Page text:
Ec 111 week 4b(1)


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Ec 111 week 4b(1)

  1. 1. EC-111 British EconomyRecent UK MacroeconomicTrendsDr Catherine RobinsonF26, Richard Price BuildingOffice Hours: Mondays 10.30-11.30 and Thursdays 9.30-10.30Appointments:
  2. 2. Productivity Considering trends in economic growth and productivity Helps put the UK into context Structured around 3 papers Muellbauer‟s 1991 paper on competition and productivity O‟Mahony and Robinson (2007) Disney, Jin and Miller (2013), „The ProductivityPuzzles‟, IFS Green Book, Chapter 3ALL AVAILABLE ON BLACKBOARD
  3. 3. The Basics:Economic Growth Growth in GDP But this stems from Increasing labour Increasing capital Improving the way these two are combined through technology PRODUCTIVITY Growth Krugman‟s 1991 quote: “productivity isn‟t everything, but in the long run, its almosteverything” Producing more output from inputs (technology or betterorganisation) Sectoral perspective
  4. 4. Early Work of Muellbauer Focussed on productivity and competitiveness inmanufacturing “Manufacturing is the bell-wether for theeconomy”(Muellbauer, 1991, p.99) International competitiveness, 1966-1990 relative input prices, relative export prices and relative unitlabour costs (figure 1) In all cases, we see a rise in costs/prices overtime, especially from 1978 onwards Noticeably worse in the late 1980s than in the late 1970s Substantial labour shedding in 1991 expected to stabilise ULCmeasure
  5. 5. Productivity growth in UKmanufacturing (1980s-1990s) Manufacturing experiences faster productivity growththan other parts of the economy Easier to measure? Noticeable speeding up of labour productivity in the1980s In part yes, a speeding up, but also followed on from a veryslow 1970s period Muellbauer looks at the slow-down and the upturn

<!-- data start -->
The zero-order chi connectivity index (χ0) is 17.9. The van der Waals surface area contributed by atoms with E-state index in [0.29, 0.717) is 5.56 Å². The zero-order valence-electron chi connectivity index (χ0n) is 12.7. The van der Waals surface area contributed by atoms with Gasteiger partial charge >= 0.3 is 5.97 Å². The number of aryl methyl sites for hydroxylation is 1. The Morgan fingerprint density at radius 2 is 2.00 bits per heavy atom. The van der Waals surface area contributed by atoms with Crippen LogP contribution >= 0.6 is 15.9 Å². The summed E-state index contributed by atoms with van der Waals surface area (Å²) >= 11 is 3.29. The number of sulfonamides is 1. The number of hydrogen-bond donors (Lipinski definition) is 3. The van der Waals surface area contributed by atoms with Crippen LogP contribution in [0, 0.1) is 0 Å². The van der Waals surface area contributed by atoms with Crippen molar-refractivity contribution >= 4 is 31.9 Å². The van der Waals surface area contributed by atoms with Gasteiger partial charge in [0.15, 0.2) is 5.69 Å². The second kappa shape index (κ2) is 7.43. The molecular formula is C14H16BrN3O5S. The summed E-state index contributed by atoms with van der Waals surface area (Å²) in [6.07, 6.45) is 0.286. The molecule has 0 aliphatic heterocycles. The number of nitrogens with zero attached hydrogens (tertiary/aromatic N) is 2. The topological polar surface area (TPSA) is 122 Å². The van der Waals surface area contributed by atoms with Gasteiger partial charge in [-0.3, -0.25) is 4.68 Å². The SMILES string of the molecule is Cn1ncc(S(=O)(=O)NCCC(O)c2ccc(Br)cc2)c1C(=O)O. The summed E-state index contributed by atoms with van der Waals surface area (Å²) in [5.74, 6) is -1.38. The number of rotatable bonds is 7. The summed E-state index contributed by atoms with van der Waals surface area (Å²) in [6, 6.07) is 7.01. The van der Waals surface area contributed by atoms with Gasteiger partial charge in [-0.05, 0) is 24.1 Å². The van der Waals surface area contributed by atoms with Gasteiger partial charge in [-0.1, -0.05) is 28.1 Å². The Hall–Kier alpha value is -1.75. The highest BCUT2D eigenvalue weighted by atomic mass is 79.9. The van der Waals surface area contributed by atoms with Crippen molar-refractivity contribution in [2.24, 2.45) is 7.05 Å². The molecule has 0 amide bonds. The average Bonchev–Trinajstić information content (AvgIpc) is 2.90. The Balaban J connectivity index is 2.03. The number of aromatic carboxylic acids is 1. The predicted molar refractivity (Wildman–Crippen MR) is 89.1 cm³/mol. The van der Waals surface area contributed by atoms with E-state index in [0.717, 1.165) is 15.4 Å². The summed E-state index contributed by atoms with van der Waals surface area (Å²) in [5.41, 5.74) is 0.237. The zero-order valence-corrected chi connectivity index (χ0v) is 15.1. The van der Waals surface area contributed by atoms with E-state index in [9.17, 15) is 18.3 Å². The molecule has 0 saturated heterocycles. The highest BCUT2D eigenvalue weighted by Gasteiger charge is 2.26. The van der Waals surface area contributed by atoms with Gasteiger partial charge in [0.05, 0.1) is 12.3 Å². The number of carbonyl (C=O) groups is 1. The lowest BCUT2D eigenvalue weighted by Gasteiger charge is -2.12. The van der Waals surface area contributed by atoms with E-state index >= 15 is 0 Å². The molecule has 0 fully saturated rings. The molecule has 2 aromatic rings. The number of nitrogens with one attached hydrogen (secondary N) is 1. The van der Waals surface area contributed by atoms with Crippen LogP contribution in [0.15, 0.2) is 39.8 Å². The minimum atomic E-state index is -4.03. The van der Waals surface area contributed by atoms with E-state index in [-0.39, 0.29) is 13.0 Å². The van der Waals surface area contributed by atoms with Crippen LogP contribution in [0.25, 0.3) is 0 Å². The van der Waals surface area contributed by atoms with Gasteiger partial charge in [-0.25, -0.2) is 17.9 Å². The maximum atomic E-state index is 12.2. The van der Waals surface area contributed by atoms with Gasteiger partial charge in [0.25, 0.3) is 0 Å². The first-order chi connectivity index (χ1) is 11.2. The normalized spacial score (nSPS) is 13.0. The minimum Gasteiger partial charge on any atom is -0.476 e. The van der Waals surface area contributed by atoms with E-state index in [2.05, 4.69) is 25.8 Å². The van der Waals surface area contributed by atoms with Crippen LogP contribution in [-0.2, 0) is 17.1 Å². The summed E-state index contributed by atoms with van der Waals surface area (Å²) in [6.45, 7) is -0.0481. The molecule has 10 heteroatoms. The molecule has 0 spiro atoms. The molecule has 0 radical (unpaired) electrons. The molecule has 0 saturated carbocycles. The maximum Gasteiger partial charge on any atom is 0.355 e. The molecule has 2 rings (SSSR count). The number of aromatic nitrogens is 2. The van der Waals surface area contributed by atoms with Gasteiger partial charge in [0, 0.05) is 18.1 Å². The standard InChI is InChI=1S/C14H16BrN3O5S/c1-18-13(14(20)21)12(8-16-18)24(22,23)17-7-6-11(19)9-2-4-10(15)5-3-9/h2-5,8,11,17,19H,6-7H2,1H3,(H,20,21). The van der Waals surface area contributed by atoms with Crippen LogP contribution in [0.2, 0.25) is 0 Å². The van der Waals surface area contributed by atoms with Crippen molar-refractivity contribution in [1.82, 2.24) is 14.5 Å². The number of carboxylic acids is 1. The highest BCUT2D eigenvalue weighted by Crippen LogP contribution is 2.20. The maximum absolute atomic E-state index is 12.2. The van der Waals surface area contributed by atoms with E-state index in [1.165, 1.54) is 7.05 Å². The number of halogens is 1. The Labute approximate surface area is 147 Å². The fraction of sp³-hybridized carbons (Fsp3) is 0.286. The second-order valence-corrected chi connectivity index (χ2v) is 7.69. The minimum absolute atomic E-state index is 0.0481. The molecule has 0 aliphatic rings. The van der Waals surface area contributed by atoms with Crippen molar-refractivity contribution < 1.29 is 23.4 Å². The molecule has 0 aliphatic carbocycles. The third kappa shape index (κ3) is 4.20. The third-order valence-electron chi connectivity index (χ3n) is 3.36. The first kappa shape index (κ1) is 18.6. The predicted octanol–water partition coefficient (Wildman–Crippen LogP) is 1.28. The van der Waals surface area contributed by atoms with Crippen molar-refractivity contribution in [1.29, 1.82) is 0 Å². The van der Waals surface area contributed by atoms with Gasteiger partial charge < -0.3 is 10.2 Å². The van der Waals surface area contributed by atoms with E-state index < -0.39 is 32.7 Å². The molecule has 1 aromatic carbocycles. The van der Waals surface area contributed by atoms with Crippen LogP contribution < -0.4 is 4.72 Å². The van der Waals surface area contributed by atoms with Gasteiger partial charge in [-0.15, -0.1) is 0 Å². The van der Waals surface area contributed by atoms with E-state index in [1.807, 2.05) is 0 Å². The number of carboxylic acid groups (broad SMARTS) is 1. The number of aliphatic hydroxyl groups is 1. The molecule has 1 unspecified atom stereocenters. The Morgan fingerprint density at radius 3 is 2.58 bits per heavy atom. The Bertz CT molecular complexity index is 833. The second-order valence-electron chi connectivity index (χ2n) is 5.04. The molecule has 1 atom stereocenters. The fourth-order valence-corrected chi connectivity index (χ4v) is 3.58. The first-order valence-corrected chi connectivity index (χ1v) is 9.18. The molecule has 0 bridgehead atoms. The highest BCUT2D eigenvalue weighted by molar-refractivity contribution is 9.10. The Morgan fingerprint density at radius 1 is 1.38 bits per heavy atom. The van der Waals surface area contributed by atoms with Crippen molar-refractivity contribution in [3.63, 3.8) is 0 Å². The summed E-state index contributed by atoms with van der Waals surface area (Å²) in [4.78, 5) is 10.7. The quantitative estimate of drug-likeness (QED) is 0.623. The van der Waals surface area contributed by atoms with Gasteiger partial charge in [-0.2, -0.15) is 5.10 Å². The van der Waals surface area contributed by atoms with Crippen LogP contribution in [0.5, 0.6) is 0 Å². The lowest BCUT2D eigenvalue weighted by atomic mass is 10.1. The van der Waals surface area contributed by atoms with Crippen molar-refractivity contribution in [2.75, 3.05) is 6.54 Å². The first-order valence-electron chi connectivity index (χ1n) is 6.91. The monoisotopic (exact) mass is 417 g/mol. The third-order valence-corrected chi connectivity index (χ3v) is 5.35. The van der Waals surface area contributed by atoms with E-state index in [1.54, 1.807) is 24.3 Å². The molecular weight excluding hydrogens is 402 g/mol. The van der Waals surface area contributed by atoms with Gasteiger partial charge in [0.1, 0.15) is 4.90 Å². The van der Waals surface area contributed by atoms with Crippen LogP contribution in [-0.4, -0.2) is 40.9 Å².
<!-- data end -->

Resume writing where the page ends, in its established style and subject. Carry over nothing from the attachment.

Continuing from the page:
6. 6. Labour productivity index (1995=100) MANUFACTURINGDEUKLEMS, 2009releaseGross value added per hour workedMuellbauer, 1991O‟Mahony andRobinson, 2007
  7. 7. Causes for the 1970sslowdown Raw material prices Oil crises Exacerbated by inappropriate capital Suitable for low energy prices Became inefficient with the change in prices Global recession Led to scrapping of plant, machinery, buildings ALTERNATIVE VIEWS Bruno and Sachs (1982) – all down to measurement Labour markets and industrial relations Adjustment costs because of the input price shocks
  8. 8. Causes for the 1980s upturn(Muellbauer) Capital productivity and unobserved scrapping of the earlier periodreverses UK manufacturing firms were too optimistic and hoarded labour Great labour shake-out followed with the Thatcher administration Industrial relations Over valued exchange rate, high interest rates, withdrawal ofsubsidies and state-financed rescues and the SCALE of recessionput managers under pressure to cut costs and improve workpractices Improvement in the quality of workers New technology Catch-up hypothesis (Crafts, 1991)
  9. 9. Muellbauer in conclusion…. Not just a manufacturing phenomenon but data outsidemanufacturing are ropey Links it back to macro policy Weakening of union power did help to increase productivitygrowth in unionised plants more than non-unionised plants(Metcalf 1989) Long run education and training of workers crucial toproductivity growth and competitiveness UK housing market hindered labour mobility Warnings about interest rates as sole policy response Too much faith put in the Thatcher Miracle Tax cuts and other improvement in incentives and institutions torevolutionise the UK economy